To commemorate the centenary of the Great War, Never Such Innocence was founded to give British children an opportunity to use poetry and art to pay tribute to those who were involved in the war.
In this fourth and final year, Never Such Innocence have been visiting RAF stations across the country. They have used these roadshows to encourage local schoolchildren to consider the 'war in the skies' as part of their contribution to the competition, to mark 100 years since the formation of the world’s first independent air force.
On Friday 19th January a special roadshow was hosted at the Commonwealth War Graves Commission (CWGC), by Sir Tim Laurence, President of NSI and Vice Chairman of CWGC.
Prime Minister Theresa May was the special guest at the event where over 80 children from five local schools performed poetry and songs.
Prime Minister Theresa May said: “Our history is part of what makes us as a country and it is important we remember that history. Never Such Innocence is doing important work so that young people remember the sacrifice that was made so that they could have a future, and to reflect on what this means for our world today. I encourage children and schools across Maidenhead to contribute by submitting poems, songs and music to the competition.”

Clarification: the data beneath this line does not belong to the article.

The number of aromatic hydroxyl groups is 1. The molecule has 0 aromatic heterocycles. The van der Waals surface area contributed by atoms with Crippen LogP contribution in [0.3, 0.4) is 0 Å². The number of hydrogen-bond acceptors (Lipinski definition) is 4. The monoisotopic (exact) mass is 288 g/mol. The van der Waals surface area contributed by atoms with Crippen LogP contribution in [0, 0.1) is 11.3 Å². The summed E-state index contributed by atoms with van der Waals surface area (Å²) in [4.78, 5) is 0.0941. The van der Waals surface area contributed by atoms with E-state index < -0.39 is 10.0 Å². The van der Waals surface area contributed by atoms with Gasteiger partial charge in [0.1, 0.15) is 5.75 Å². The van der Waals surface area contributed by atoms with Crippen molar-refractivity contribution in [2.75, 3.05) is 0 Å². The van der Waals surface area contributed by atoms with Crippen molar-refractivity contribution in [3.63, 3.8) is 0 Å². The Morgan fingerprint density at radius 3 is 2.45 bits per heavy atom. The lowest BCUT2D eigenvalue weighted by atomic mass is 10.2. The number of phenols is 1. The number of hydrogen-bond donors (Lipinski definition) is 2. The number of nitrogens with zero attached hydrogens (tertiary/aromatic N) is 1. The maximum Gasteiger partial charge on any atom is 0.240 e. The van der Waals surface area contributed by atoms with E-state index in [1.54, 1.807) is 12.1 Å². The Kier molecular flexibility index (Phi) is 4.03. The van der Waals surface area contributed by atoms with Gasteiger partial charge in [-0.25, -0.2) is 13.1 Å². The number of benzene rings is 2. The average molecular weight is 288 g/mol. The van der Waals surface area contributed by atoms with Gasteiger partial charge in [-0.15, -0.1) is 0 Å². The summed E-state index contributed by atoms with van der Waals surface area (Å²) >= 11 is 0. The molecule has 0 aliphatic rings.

The Commonwealth War Graves Commission was established towards the end of the First World War.
Financed by the United Kingdom, India, Canada, Australia, New Zealand and South Africa the organisation is charged with recording and maintaining the graves and memorials of Commonwealth military personnel killed during the two World Wars.
The Commission is responsible for 1.7 million deceased service personnel across 153 countries, maintaining their graves and memorials erected in their honour.
The Commission is also responsible for continuing to identify the remains of service personnel who were initially buried in unmarked graves.
Recently this has involved working to identify two WWI Royal Flying Corps aviators who had previously been buried in unmarked graves, and reinterning them in marked graves. Through the use of archival research, anthropology and forensics, the Commission also works to help identify newly discovered remains that have been unearthed.
Sir Tim Laurence said: “I am delighted to be hosting today’s event, encompassing two organisations that I represent, NSI and CWGC. Hearing the poetry and songs of the children is always very poignant and I much look forward to meeting children from across Maidenhead today. With 2018 being the final year of the Centenary it is tremendous to see children from around the world playing their part.”